Thursday, April 1, 2010


The Church of Jesus Christ of Latter-day Saints has a three-year system for collecting and spending tithes.
In the first year the funds are collected.
In the second year the funds remain invested while a budget is prepared for spending the tithing.
In the third year the funds are spent.
During the time when the funds are collected (first year), they are put to use in investments or deposits which yield a return.  Similarly, while they remain invested during the second year, they also yield a return.  When the third year arrives, and the funds are being spent on budgeted expenses, until the day they are spent they continue to collect interest or a return.
The amount of tithing collected in the first year is the amount designated "tithing" contributions.  This is the amount that is budgeted and spent in the third year.  All of the return on tithing yielded in the form of interest or return on investments is treated as "investment income" not tithing.
When the church spends "tithing" on temples, chapels, publications, etc. those monies are confined to the original amount collected as "tithing" only.  
When the church spends "investment money" those include the interest, return, etc. collected on the tithing money during the three year cycle from when originally collected until the time it is spent.  It also includes the returns on the returns as they accumulate over the years.
Therefore, when the church announces that a project (like the large reconstruction of downtown Salt Lake City) is not "tithing" but is "investment income" of the church, this is the distinction which is being made.


  1. Interesting. Seems more like a game of cat and mouse to me.

    While it is true that such projects are financed with "investment income," there are a number of issues at play.

    Financing projects with investment income, per your discussion, is predicated on positive returns. Assuming projects are financed with investment income, what happens when that investment income shows negative losses? If the negative losses pile up enough, and this investment income dries up, where would the money then come from to finance such ventures? More of a rhetorical question than anything else.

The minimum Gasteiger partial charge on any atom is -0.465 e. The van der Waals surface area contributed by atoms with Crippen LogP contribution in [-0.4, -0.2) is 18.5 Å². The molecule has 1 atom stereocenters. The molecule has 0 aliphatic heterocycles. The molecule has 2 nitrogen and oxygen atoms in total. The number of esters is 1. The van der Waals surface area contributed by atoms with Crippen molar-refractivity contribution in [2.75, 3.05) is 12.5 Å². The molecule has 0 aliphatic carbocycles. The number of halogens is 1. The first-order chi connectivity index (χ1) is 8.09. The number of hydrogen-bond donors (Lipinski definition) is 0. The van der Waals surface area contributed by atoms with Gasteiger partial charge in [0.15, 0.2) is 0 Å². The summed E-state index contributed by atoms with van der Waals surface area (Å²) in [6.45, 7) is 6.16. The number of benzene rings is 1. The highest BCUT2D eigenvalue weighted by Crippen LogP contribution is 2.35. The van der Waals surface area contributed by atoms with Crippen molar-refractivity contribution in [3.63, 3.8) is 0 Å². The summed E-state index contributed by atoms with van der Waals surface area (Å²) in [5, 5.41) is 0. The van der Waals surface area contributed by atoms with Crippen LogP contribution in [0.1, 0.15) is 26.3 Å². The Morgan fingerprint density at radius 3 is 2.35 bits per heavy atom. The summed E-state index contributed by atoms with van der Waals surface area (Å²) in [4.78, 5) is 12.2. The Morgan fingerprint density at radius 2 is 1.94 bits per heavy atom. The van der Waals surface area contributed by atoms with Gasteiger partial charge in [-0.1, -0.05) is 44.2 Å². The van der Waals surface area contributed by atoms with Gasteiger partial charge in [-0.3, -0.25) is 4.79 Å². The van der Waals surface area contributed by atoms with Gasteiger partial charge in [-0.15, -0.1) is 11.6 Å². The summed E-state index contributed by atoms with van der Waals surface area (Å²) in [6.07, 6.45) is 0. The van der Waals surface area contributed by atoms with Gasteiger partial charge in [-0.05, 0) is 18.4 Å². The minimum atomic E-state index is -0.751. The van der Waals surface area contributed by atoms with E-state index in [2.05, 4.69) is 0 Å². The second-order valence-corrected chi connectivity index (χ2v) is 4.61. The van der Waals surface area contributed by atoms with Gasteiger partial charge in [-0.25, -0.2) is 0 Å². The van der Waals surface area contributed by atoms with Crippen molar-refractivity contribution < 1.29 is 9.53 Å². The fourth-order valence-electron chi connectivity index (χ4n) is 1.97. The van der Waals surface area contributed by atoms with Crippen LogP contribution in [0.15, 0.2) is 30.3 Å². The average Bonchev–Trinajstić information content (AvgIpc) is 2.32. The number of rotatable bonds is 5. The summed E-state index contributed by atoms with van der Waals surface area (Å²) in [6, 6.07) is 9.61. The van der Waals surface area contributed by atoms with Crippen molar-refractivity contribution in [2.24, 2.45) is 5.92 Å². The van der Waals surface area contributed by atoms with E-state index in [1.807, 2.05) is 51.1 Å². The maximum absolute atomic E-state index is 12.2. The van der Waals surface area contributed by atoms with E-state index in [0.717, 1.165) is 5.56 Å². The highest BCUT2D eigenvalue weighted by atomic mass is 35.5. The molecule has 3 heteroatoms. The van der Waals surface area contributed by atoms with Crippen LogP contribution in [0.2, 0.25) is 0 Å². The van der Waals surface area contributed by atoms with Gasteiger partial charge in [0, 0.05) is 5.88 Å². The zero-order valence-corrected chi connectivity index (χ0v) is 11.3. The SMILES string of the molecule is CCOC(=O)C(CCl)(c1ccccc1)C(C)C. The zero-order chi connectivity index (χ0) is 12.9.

As recently as the 1960s the church was engaged in some rather serious "deficit spending" upwards of $32,000,000. $32 million more went out then came the 60s. The funny thing is, if we use an inflation calculator to adjust to today's prices, that $32 million then would be the equivalent of almost $225 million today ($225,000,000).

    It was at this time that "corporate financing" was introduced through N. Eldon Tanner and the church was saved from financial ruin. It was also around this time that the annual financial reports stopped being presented at General Conference.

    Today we assume, as a collective church body, that the church will always do well financially and will always be able to keep up with aggressive building and development plans.

    Abinadi and King Noah may provide an interesting parallel here. Just my opinion, though.

  2. To me this sounds like a wise way to finance projects (or for that matter any increase in personal lifestyle). I for one have been working towards something like this in my personal life... or at least living off of interest, returns, etc. rather than consuming the fruit of my labor.

    Not to boast, but as an example. A couple of years ago I was earning and living off of 10K a month of this type of income (interest).

    However, as Tom mentioned, there can be times when Interest is not earned as anticipated. If managed correctly principle, or capital can be preserved. However, spending of interest expands or contracts as interest earned expands or contracts.

    My spending of interest earned contracted as my investments did. However, they are now on track and expanding.

    Thanks Denver for sharing this insight on how even the widows mite can be utilized and expanded towards building up the kingdom of God on the earth, and to the establishment of Zion.

    The parable of the talents found in Matt. 25 , and even more applicable would be the parable of the pound found in Luke 19. comes to mind.

    My thought is to evaluate your stewardship and "go and do thou likewise."

    -- Randy, Denver's piano tuner ;)


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